Arabic Knowledge at Wharton: And what was your response? 

Husain: Right from the beginning, I was a very obstinate person. All the time I went on demolishing all the normal things in every respect. For that, there is one reason and that is because I lost my mother when I was one-and-a-half years old. All that love and affection which a child needs, that I missed. So, I am a rebel. So that’s how I, in my own way, I went on breaking all the laws … But for that, I had to pay a price also. 

Arabic Knowledge at Wharton: I’ll come back to this part in a minute. But coming back to the marketing of art, how do you find marketing art is different today than it used to be in the past? 

Husain: What happened in the 1920s and 1930s was that these art dealers in the West became very strong. Their intention was only making money. Sometimes they would take 70% to 80% from the painter, because though a painter could survive without an art dealer in India, in the West the artists could not exhibit (without them). We had to sign a 10-year or 20-year contract with these dealers, and they paid you just for your maintenance, and that’s how they used to exploit all these painters. But in India — though here also, galleries are becoming stronger — even today, anybody who has a few thousand rupees can hold an exhibition, which is impossible to do in the West. In India from the beginning there were no art dealers. We used to have Sunday beer parties, or some occasion you would invite people to (view your paintings). In those days, mostly the buyers were foreigners, not a single Indian. It took us nearly 20 to 30 years to establish that. 

Arabic Knowledge at Wharton: During the Festival of Thinkers in Abu Dhabi you actually painted live in front of an audience accompanied by your son’s music. Could you describe how you came up with this process? 

Husain: In 1968, the first time I did it in India, I rented a gallery and then, for six days I was painting for 40 minutes. Because I believe the process of painting is so exciting, why not share it with the people? People in those days, they said, ‘No, art is such a personal thing, you have to be all by yourself, with no disturbance.’ And I said, ‘How about the higher art form, which is music? When the musician can perform with an audience, what’s wrong with you? That means your concentration is weak.’

So, to break that myth, the first time I came out in 1968 in Delhi, and I called it six days of making. For 40 minutes, I used to paint with pin-drop silence. I put six canvases on the floor — they were of different sizes. One may be very violent, another very lyrical…this was all to demonstrate that the human mind can work simultaneously on different levels, you have to develop. And in a split second, you can move from one mood to another. That is how I did those six paintings. What happened? In the end, there were two paintings which didn’t work, they were a flop. This is the mystery of creation, that even after painting for 40 years — 50 years, still sometimes you can miss.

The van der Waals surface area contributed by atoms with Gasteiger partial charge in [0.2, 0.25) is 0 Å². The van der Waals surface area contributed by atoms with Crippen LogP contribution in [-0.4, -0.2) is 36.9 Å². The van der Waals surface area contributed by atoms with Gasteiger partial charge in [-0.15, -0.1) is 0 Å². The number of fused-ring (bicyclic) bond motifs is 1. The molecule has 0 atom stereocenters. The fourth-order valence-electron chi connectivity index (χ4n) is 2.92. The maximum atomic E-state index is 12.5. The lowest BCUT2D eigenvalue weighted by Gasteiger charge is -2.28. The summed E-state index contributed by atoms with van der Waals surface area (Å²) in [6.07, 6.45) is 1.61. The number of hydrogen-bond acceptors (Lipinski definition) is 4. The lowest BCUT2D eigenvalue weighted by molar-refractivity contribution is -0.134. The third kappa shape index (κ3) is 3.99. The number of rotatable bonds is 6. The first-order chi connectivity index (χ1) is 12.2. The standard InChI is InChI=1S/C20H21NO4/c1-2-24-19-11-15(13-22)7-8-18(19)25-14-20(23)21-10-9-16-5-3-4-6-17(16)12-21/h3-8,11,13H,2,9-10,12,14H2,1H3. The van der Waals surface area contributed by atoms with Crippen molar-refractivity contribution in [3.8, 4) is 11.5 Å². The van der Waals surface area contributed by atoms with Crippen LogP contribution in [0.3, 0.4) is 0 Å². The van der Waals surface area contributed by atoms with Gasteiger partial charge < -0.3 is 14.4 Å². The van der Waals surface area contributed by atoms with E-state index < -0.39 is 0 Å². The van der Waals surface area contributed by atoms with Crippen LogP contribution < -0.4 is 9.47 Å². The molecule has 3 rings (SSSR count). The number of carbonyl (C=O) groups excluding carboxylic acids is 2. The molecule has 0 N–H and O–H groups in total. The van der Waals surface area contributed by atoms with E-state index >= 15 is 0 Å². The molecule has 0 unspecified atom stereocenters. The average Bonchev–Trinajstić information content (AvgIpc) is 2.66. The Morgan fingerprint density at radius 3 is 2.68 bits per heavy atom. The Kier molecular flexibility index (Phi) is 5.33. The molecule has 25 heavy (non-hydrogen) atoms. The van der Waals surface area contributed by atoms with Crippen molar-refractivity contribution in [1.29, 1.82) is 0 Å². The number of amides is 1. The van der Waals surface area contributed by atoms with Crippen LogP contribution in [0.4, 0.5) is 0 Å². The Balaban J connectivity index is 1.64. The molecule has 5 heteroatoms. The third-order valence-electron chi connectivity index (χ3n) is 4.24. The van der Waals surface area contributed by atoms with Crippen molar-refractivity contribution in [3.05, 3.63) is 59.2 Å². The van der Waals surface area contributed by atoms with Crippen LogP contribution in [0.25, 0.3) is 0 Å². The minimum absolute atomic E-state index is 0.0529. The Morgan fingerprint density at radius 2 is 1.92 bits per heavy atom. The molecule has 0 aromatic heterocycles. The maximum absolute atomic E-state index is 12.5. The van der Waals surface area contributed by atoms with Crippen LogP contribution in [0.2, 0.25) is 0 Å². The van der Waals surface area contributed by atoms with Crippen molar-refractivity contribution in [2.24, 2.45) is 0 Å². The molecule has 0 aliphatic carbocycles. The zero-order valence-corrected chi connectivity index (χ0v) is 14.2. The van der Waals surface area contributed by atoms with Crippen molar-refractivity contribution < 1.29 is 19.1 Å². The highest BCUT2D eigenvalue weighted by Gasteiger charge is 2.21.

This is the mystery which fascinates everyone. If you are not shy of your weaknesses, then you have no inhibitions. You can come out and do it. Why always would you want to do your best and try to hide that which is not? Among human beings, nobody is perfect. There are weaknesses. So, if you come out, then you are totally a transparent person. So that myth I wanted to break. And then I started going to universities and other institutions. I would paint for one hour or 45 minutes, and it was fascinating. My painting at the Festival of Thinkers was a part of that. And it’s not a demonstration, it’s a serious painting. 

Arabic Knowledge at Wharton: What lessons can traditional marketers learn from your creative marketing techniques? 

Husain: Most of the dealers, they are shopkeepers. They are not concerned with the movement, the Indian contemporary art movement, or how to promote that and make people aware of it. They just buy and sell. They’ll never have this (passion). So I thought, we have to bypass them. The first time I did this was in 2005 when I came out from India. I said, this (scheme) I can’t do it in India. Because I wanted to do it on an international, very big scale, and as it is, there are some jealousies and so many things. It happens in your own country, when you are born in any place. It’s normal so you have to leave your place and go out and do something. That’s always been there. You see that you are never appreciated when you’re at home. 

I came in 2005 and I just wanted to do (this scheme) because the price was so ridiculous compared to the Western art. All these dealers in India, the moment an artist wants to raise the price, they will stop; either that or they will tell you, don’t do it, your paintings will not sell. That restriction was always there. I decided at that time my price was about Indian Rs. 60,000 to Rs. 80,000 (US$1,500 to $2,000) for a good painting. I decided now I would like to make each painting Rs. 1 crore (US$200,000). I planned a series of 25 paintings, and you had to buy not one, but the whole set. This first time I did this in India I was working in Kerala and painted 20 paintings. I said let me try this. Anybody would have to buy all the 20 paintings at a certain price. It took me at least a year and half but I managed to sell. But at that time…